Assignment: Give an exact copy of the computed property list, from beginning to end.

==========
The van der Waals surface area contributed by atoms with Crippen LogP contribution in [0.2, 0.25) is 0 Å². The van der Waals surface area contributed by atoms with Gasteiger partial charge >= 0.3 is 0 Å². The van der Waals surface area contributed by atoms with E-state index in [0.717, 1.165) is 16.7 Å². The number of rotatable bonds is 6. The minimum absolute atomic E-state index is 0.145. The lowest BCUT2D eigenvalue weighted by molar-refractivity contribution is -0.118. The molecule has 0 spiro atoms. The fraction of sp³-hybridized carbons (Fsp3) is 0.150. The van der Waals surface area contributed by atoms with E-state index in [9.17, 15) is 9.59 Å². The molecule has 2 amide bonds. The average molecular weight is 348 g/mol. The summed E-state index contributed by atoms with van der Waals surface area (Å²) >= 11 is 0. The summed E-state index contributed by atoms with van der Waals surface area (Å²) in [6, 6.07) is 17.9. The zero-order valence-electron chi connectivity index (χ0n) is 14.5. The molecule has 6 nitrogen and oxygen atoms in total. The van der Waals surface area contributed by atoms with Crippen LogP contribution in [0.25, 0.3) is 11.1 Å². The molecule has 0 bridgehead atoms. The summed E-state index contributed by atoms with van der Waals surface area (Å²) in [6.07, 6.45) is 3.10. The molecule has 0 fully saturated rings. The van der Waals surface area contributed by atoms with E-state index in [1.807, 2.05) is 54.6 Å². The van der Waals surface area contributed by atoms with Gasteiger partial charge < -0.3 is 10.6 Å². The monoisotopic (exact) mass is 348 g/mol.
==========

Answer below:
The van der Waals surface area contributed by atoms with Crippen LogP contribution in [0.2, 0.25) is 0 Å². The van der Waals surface area contributed by atoms with Gasteiger partial charge >= 0.3 is 0 Å². The van der Waals surface area contributed by atoms with E-state index in [0.717, 1.165) is 16.7 Å². The number of rotatable bonds is 6. The minimum absolute atomic E-state index is 0.145. The lowest BCUT2D eigenvalue weighted by molar-refractivity contribution is -0.118. The molecule has 0 spiro atoms. The fraction of sp³-hybridized carbons (Fsp3) is 0.150. The van der Waals surface area contributed by atoms with E-state index in [9.17, 15) is 9.59 Å². The molecule has 2 amide bonds. The average molecular weight is 348 g/mol. The summed E-state index contributed by atoms with van der Waals surface area (Å²) >= 11 is 0. The summed E-state index contributed by atoms with van der Waals surface area (Å²) in [6, 6.07) is 17.9. The zero-order valence-electron chi connectivity index (χ0n) is 14.5. The molecule has 6 nitrogen and oxygen atoms in total. The van der Waals surface area contributed by atoms with Crippen LogP contribution in [0.25, 0.3) is 11.1 Å². The molecule has 0 bridgehead atoms. The summed E-state index contributed by atoms with van der Waals surface area (Å²) in [6.07, 6.45) is 3.10. The molecule has 0 fully saturated rings. The van der Waals surface area contributed by atoms with E-state index in [1.807, 2.05) is 54.6 Å². The van der Waals surface area contributed by atoms with Gasteiger partial charge < -0.3 is 10.6 Å². The monoisotopic (exact) mass is 348 g/mol.